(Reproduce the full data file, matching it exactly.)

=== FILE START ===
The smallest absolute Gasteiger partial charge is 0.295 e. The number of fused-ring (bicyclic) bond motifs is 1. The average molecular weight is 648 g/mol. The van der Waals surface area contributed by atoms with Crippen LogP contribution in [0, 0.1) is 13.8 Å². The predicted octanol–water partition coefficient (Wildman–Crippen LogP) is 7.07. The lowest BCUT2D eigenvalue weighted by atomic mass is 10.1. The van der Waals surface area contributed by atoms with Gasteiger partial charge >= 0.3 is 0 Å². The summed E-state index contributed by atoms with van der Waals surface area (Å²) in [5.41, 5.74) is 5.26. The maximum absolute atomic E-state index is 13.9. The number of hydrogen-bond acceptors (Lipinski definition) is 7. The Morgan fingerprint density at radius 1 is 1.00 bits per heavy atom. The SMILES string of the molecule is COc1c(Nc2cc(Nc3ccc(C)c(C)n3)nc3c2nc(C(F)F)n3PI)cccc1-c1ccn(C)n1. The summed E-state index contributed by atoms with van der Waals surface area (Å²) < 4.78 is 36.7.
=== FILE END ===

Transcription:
The smallest absolute Gasteiger partial charge is 0.295 e. The number of fused-ring (bicyclic) bond motifs is 1. The average molecular weight is 648 g/mol. The van der Waals surface area contributed by atoms with Crippen LogP contribution in [0, 0.1) is 13.8 Å². The predicted octanol–water partition coefficient (Wildman–Crippen LogP) is 7.07. The lowest BCUT2D eigenvalue weighted by atomic mass is 10.1. The van der Waals surface area contributed by atoms with Gasteiger partial charge >= 0.3 is 0 Å². The summed E-state index contributed by atoms with van der Waals surface area (Å²) in [5.41, 5.74) is 5.26. The maximum absolute atomic E-state index is 13.9. The number of hydrogen-bond acceptors (Lipinski definition) is 7. The Morgan fingerprint density at radius 1 is 1.00 bits per heavy atom. The SMILES string of the molecule is COc1c(Nc2cc(Nc3ccc(C)c(C)n3)nc3c2nc(C(F)F)n3PI)cccc1-c1ccn(C)n1. The summed E-state index contributed by atoms with van der Waals surface area (Å²) < 4.78 is 36.7.